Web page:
How apt that faute de mieux – «for want of anything better» – should be a French expression. A great many commentators are currently working themselves into a nervous ecstasy about the success of what they wrongly term «the far Right» in yesterday’s municipal elections across the Channel. Although the Front National fell short of expectations, the raw data are none the less striking: from 60 elected councillors in 2008, the party now has more than 12,000. So are we on the verge of one of those authoritarian spasms that the French seem to go through from time to time, a revival of Boulangism, of the Action française, of Vichy?
No. What we are seeing is a Gallic shrug on a shuddering scale: a cynical, bitter, grumpy and yet faintly bored rejection of the entire political class. François Hollande’s unpopularity breaks every record: three quarters of French voters dislike their president. But the opposition UMP, still implicated in the corruption and immobilism of the Sarzozy years, is almost equally loathed. It registered a slight recovery simply by virtue of not being the Socialist Party. Yet again, most French people voted against X rather than for Y.
Can you blame them? Unemployment is over three million and there is no prospect of an economic recovery. Only 40 per cent of French people are in work of any kind, as against 60 per cent of Swiss. More days are lost through industrial action than in any other EU state: 27 days per thousand people per year, as opposed to 3.4 days in Germany. The French state last ran a surplus in 1974. The money has run out.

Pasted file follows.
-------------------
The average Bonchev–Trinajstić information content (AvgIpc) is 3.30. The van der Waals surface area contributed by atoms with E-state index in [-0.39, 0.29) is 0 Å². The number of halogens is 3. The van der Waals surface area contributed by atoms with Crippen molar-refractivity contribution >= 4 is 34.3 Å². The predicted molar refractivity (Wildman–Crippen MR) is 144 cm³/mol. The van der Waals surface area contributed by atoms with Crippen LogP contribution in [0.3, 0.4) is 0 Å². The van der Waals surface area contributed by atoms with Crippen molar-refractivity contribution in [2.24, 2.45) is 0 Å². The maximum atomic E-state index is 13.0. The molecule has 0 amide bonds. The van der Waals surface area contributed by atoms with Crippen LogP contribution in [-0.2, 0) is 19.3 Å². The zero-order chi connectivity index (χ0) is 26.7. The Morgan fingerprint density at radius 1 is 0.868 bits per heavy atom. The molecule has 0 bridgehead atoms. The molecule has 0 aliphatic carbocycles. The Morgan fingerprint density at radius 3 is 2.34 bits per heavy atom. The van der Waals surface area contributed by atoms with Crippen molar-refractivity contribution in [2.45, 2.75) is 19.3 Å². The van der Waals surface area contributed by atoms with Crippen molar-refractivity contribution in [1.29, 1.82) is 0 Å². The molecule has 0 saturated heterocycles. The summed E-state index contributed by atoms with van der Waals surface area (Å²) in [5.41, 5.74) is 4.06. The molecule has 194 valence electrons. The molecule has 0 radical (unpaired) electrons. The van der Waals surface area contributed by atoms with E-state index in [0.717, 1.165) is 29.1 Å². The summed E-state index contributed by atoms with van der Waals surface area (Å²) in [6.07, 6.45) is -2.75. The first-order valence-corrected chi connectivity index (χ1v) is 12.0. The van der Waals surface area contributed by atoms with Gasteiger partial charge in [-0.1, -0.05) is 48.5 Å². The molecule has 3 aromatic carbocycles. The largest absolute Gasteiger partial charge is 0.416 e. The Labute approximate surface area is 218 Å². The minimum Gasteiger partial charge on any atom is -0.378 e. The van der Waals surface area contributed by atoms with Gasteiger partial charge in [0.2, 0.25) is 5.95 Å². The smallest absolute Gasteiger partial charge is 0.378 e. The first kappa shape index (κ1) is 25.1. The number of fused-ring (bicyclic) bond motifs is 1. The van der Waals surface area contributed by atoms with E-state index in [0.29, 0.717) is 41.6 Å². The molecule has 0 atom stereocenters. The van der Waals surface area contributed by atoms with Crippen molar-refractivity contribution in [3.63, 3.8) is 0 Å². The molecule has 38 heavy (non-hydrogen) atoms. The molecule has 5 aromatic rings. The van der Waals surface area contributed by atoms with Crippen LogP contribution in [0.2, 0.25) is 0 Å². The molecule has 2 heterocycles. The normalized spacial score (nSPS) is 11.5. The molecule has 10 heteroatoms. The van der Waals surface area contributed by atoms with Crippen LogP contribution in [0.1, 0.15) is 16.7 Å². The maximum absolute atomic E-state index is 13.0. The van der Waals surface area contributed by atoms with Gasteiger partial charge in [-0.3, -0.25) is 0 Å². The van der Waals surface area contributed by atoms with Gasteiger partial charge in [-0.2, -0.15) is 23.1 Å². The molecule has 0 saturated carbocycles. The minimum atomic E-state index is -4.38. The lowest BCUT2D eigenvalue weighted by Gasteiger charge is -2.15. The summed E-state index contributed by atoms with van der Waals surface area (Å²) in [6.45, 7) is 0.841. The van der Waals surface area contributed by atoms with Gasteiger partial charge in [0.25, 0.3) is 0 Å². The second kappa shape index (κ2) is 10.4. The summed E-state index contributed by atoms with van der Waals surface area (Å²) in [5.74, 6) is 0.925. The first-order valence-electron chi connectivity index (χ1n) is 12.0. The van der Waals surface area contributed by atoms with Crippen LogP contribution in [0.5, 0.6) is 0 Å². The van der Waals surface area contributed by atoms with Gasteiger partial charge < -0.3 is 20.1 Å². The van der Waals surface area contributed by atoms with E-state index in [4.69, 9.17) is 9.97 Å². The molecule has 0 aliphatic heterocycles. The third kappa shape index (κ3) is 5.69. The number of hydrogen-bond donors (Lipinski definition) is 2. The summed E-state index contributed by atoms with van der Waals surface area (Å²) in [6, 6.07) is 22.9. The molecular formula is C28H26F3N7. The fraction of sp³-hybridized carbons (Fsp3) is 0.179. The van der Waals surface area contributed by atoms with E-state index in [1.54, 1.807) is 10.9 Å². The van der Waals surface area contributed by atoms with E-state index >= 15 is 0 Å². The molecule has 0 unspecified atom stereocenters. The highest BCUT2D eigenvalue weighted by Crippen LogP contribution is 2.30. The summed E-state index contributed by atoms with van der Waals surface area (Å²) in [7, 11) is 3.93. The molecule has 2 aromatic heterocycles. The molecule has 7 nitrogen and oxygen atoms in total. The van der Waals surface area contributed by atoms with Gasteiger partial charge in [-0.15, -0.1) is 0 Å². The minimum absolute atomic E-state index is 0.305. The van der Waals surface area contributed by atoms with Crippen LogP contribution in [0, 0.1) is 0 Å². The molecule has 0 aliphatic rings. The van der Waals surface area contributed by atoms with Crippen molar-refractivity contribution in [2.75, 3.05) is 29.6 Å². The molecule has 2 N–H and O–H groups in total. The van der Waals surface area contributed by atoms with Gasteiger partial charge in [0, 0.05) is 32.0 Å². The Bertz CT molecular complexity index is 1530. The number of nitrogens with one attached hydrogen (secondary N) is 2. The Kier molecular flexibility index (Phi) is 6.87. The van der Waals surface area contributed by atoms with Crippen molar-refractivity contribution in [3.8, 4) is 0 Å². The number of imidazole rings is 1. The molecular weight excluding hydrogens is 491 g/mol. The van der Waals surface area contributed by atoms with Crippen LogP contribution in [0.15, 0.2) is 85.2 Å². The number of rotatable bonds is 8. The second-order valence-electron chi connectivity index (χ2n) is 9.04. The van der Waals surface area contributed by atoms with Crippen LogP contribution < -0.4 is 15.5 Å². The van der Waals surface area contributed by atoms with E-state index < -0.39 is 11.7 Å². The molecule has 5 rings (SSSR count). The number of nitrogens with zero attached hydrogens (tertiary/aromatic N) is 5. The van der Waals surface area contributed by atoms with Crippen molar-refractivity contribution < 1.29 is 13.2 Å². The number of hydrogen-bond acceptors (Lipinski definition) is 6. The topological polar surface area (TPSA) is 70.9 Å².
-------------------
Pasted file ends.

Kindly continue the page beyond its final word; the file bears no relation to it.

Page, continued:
Anywhere else, people would eventually give a free-market candidate a go; but no such option exists in France. Mr Hollande was elected promising more social rights, higher spending and a top rate tax of 75 per cent – which, as with the exile of the Huguenots three-and-a-half centuries ago, has had the happy effect of driving many of the most enterprising French citizens to our shores.
It is important to understand that Marine Le Pen positioned herself to the Left of the UMP and, at least on economics, arguably to the Left of the Socialists. She railed against capitalism and globalisation, called for higher expenditure, and supported state-run energy, healthcare, education, transport and financial services. Where her father used to complain about welfare scroungers, she wants a more generous range of entitlements. Where he used to describe his party as being of the Right, she recently told Le Monde that it was «neither Right nor Left, but founded on the opposition of the current political class, on the defence of the nation, on the rejection of ultra-capitalism and of Europe».
This last point is perhaps her most valuable differentiator. The other parties had all made idiotic claims about the single currency boosting economic growth. When the euro crisis came, the Front National, along with the Trotskyists, stood vindicated, having argued all along that monetary union would be a racket, hurting working people to the benefit of bankers and bureaucrats.
A certain kind of British commentator gets a kick out of predicting – and, indeed, genuinely perceiving – fascist revivals all over the place. The success of the FN holds an especially thrilling horror for these pundits because they often spend their holidays in places where the party has done well: the small towns of the Camargue, the Gard and Rousillon. (Full disclosure of my own metro-effete leanings: it’s a part of France where I’ve spent an inordinate amount of time, and which I love dearly).
I won’t bother to explain, yet again, why it is wrong to call corporatist, protectionist parties like the FN «Right-wing». Suffice it to say that France has not turned to fascism. It hasn’t particularly turned to anything. It has simply given up on its political class. Having heard their leaders warn, over and over again, against the FN, many French people plainly decided that voting for that party was the surest way to register their contempt for the old parties. Sadly, the underlying problems that caused their disenchantment in the first place are no closer to being addressed.
Opprinnelig i The Telegraph den 31. mars 2014.